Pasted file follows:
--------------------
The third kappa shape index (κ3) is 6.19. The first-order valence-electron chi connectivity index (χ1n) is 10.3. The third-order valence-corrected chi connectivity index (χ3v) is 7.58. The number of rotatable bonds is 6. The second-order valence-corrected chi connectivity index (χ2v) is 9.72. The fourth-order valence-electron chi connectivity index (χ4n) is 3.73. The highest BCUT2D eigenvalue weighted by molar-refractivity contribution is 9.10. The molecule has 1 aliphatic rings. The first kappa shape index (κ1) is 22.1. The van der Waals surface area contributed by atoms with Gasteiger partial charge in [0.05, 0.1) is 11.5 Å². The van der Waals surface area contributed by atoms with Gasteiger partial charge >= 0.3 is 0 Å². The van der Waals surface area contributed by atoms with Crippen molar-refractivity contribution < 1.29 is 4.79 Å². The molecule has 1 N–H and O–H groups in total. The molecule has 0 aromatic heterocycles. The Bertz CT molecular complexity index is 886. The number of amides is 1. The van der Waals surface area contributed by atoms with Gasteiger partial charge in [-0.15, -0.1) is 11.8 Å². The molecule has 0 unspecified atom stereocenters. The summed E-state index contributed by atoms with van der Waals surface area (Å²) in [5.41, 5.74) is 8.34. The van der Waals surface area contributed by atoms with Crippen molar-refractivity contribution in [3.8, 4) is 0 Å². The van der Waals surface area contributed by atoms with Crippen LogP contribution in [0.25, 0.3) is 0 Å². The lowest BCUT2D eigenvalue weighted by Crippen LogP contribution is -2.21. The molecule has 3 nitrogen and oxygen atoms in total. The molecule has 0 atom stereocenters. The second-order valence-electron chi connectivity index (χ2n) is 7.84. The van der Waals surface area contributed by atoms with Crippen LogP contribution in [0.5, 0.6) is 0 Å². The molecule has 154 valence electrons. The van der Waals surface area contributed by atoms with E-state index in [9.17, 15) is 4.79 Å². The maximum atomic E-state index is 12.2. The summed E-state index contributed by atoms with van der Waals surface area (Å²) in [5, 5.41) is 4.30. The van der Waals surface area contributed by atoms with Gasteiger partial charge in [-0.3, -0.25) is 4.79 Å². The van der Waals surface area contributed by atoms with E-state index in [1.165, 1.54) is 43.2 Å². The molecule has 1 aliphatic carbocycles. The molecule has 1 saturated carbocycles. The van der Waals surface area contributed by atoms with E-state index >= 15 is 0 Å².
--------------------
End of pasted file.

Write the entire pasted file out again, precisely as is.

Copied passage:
The third kappa shape index (κ3) is 6.19. The first-order valence-electron chi connectivity index (χ1n) is 10.3. The third-order valence-corrected chi connectivity index (χ3v) is 7.58. The number of rotatable bonds is 6. The second-order valence-corrected chi connectivity index (χ2v) is 9.72. The fourth-order valence-electron chi connectivity index (χ4n) is 3.73. The highest BCUT2D eigenvalue weighted by molar-refractivity contribution is 9.10. The molecule has 1 aliphatic rings. The first kappa shape index (κ1) is 22.1. The van der Waals surface area contributed by atoms with Gasteiger partial charge in [0.05, 0.1) is 11.5 Å². The van der Waals surface area contributed by atoms with Gasteiger partial charge >= 0.3 is 0 Å². The van der Waals surface area contributed by atoms with Crippen molar-refractivity contribution < 1.29 is 4.79 Å². The molecule has 1 N–H and O–H groups in total. The molecule has 0 aromatic heterocycles. The Bertz CT molecular complexity index is 886. The number of amides is 1. The van der Waals surface area contributed by atoms with Gasteiger partial charge in [-0.15, -0.1) is 11.8 Å². The molecule has 0 unspecified atom stereocenters. The summed E-state index contributed by atoms with van der Waals surface area (Å²) in [5.41, 5.74) is 8.34. The van der Waals surface area contributed by atoms with Crippen molar-refractivity contribution in [3.8, 4) is 0 Å². The van der Waals surface area contributed by atoms with Crippen LogP contribution in [0.25, 0.3) is 0 Å². The lowest BCUT2D eigenvalue weighted by Crippen LogP contribution is -2.21. The molecule has 3 nitrogen and oxygen atoms in total. The molecule has 0 atom stereocenters. The second-order valence-electron chi connectivity index (χ2n) is 7.84. The van der Waals surface area contributed by atoms with Crippen LogP contribution in [0.5, 0.6) is 0 Å². The molecule has 154 valence electrons. The van der Waals surface area contributed by atoms with E-state index in [9.17, 15) is 4.79 Å². The maximum atomic E-state index is 12.2. The summed E-state index contributed by atoms with van der Waals surface area (Å²) in [5, 5.41) is 4.30. The van der Waals surface area contributed by atoms with Gasteiger partial charge in [-0.3, -0.25) is 4.79 Å². The van der Waals surface area contributed by atoms with E-state index in [1.165, 1.54) is 43.2 Å². The molecule has 1 aliphatic carbocycles. The molecule has 1 saturated carbocycles. The van der Waals surface area contributed by atoms with E-state index >= 15 is 0 Å².